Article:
The saying ‘slip, slop, slap’ has echoed across Illawarra beaches, backyards and parks for the past four decades, but skin cancer rates in Australia are still among the highest in the world and an alarming amount of children are treated for sunburns in emergency departments across the state.
Health experts are urging the public to change their habits this summer and keep a close eye out for melanoma.
It’s a disease that kills around 2000 Australians every year, but for a long time many people didn’t start taking skin cancer seriously until it was too late.
It’s something Brooke Adams has recently come to prioritise, after years of displaying risk-taking behaviours in the sun.
“When I was younger I was burnt everyday because I thought it was pretty cool not to wear sunscreen and I lived across the road from the beach,” she said.
“Now that I’ve also got kids myself I’m trying to take care of myself a little bit better.
Brooke’s father has also had a number of skin cancers removed.
“He keeps saying if he didn’t get burnt when he was younger and then waited until now to get checked then he wouldn’t have it.”
Brooke is trying to teach her children the importance of sun safety while they’re young to ensure they pick up good habits.
“They’re not allowed to go anywhere if they don’t have sunscreen on, they’re not allowed at all,” she said.
“And they’ve got to be fully covered if they’re going swimming as well.”
Those changing attitudes between generations is something melanographer Nikketa Thompson from Dapto Healthcare’s Mole Map skin clinic has been witnessing first hand.
She says a more diverse range of people are now opting to get regularly checked for melanomas.
“I was very surprised that we do get a lot of young people from 21 to 35,” she said. “For me, when I was a teenager, sunscreen was not cool, and it was cool to be tan, so it’s really good to see that age bracket taking care of their skin and coming in.”
“We also do have that older demographic that come in for their annual skin checks and Mole Map is closer to home here in Dapto than a dermatologist and much cheaper and easier to get into.”
But despite this perceived improvement, many are still not getting the message.
According to recent government statistics, almost 5000 people have presented to an emergency department in NSW in the last 10 years, the majority aged between five and 24.
“It is pretty shocking to hear more than 800 people presented last financial year to our state’s EDs with sunburn, with the majority children and young people,” Health Minister Ryan Park said.
“Melanoma is the deadliest form of skin cancer, and by the end of the year, we anticipate close to 6000 people in NSW will be diagnosed with this devastating cancer.”
Awareness may be increasing, but there is still a lot of misinformation circulating about sun safety.
“My favourite myth is that people with darker skin don’t get skin cancer – that’s false,” Nikketa said.
“People with lighter skin are more prone to skin cancers but actually, death rates are higher with people with darker skin because they’re left to later stages because they can be harder to identify.”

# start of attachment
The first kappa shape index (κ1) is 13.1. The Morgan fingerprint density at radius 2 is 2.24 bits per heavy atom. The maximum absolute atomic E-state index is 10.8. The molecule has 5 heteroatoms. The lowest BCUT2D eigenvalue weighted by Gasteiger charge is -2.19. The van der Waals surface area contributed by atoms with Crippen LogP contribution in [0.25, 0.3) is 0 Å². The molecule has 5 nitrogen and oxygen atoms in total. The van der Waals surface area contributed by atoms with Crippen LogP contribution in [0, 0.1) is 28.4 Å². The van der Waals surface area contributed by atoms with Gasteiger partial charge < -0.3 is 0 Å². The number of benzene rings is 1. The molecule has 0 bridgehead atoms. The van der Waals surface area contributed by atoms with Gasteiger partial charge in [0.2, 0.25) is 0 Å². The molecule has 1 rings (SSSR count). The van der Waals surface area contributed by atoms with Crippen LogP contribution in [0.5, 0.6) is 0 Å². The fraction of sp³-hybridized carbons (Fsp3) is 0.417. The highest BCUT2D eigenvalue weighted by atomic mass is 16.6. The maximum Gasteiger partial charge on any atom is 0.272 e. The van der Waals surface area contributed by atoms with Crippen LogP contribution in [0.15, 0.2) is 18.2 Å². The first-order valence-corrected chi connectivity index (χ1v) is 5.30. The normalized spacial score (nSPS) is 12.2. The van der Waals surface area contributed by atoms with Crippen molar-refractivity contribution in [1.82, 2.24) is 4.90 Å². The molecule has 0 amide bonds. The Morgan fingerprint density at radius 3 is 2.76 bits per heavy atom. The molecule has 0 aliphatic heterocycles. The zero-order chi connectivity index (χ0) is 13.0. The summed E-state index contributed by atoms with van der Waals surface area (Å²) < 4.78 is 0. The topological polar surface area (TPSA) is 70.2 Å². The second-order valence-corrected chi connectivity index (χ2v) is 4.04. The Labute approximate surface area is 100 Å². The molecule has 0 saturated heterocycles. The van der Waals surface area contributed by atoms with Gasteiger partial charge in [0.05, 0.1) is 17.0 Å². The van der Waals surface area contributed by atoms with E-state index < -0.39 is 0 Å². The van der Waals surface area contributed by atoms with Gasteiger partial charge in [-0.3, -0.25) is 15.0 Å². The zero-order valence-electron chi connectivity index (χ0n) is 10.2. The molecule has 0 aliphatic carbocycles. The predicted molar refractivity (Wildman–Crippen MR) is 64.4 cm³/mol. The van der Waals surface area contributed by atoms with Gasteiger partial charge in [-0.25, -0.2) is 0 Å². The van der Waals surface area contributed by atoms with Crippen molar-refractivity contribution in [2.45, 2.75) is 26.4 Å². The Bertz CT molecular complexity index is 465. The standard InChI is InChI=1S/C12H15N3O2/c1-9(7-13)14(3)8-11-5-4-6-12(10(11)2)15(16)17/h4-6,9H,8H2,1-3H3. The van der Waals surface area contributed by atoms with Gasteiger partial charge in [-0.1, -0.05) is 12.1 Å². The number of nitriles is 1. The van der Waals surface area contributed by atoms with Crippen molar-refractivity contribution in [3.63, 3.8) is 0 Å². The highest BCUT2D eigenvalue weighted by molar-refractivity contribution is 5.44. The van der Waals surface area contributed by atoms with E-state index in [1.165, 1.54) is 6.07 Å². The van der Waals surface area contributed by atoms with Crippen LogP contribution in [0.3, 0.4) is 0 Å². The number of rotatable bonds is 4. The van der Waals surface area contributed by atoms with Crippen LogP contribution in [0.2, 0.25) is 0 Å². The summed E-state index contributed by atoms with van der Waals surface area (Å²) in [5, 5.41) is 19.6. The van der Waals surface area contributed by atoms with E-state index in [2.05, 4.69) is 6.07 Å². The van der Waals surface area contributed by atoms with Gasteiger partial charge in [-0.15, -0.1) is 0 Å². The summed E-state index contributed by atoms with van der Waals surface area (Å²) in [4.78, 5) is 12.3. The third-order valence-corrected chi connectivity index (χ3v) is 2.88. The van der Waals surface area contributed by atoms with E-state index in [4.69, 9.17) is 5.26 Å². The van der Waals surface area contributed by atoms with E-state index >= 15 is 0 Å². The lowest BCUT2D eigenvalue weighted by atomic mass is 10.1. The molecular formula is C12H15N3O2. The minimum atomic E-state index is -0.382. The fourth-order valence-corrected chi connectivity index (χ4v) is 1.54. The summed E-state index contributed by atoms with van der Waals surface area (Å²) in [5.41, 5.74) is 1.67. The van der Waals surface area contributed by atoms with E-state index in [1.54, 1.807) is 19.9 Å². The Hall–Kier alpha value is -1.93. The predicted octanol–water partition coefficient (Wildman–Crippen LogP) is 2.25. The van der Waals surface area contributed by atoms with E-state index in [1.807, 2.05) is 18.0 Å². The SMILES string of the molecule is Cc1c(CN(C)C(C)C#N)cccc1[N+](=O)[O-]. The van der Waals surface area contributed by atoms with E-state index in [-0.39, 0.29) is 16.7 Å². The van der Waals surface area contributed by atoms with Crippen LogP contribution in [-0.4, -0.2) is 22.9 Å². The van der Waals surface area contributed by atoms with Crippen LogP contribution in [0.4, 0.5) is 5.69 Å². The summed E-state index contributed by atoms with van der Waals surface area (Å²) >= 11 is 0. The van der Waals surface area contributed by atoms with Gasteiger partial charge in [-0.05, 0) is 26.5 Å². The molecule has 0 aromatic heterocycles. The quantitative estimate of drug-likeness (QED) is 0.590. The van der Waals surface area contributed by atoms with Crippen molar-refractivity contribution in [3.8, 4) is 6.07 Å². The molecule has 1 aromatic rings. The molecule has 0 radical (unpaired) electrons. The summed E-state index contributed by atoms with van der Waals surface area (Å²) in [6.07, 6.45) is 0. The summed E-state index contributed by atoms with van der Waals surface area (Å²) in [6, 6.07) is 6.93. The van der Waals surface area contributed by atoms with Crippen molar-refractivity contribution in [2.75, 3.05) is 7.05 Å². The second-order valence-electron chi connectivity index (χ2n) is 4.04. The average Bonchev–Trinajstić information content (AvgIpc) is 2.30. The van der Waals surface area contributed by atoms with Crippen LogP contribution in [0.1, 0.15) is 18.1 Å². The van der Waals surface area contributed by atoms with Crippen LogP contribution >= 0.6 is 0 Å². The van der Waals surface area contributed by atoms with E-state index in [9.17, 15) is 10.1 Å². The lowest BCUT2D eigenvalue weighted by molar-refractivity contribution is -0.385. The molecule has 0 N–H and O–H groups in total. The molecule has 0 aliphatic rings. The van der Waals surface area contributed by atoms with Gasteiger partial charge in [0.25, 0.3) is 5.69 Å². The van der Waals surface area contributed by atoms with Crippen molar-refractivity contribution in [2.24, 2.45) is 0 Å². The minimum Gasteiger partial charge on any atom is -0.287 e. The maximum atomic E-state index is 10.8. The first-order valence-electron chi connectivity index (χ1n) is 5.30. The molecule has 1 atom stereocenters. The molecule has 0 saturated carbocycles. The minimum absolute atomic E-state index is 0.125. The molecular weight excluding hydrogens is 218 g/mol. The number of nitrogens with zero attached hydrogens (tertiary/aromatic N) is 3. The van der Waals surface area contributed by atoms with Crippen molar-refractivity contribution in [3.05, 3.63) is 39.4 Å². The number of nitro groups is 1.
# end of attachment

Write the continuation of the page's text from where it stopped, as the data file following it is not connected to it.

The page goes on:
“Another myth is if your skin tans and doesn’t burn, then you don’t need to wear sunscreen.”
And while people might be more conscious about wearing sunscreen, many forget to reapply or don’t give themselves enough coverage.
“It’s not the fact that people don’t put sunscreen on, it’s that they don’t put enough on,” Nikketa said.
She said people should be using 5 ml or one teaspoon of sunscreen per limb and 35 ml or seven teaspoons for their whole body, and this should be used in addition to any moisturisers or makeup – even if they contain SPF.
“You should put sunscreen on and your foundation with the SPF. Some people also think that fake tan has sunscreen in it. Some fake tans do, but not enough,” Nikketa said.
Mole Map experts like Nikketa are trained to identify lesions of concern through the ABCDE-EFG guide:
- Asymmetry: the shape of one half doesn’t match the other
- Border: the edges are often ragged, notched, blurred or irregular in outline and the pigment may spread into the surrounding skin
- Colour: the colour is uneven – there may be shades of black, brown and tan or even areas of white, grey, red, pink or blue
- Diameter: the size changes and usually increases – typically, melanomas are at least 6mm in diameter
- Evolving: look for new moles
- Elevated: the mole is raised
- Firm: the mole is firm to touch
- Growing: the mole is growing and changing rapidly
Through specialised technology, they can take dermoscopic photographs of any lesions of concern in place of a biopsy.
Dapto Healthcare practice manager Kerrie Exner Iwanski hoped the option helped break down barriers preventing people from being checked because it is more affordable and less invasive.
“This information that is collected by Nikketa is sent to a dermatologist. If you go to a dermatologist you will pay as much as $300. You can have a skin check here for $150. So it’s half the cost,” she said.
Nikketa said a rule of thumb is that people over 16 should get a skin check every year, unless they are identified as high risk, in which case it could be more frequent, depending on history, age and sun exposure.
To find out more or to book an appointment, visit the Dapto Healthcare website.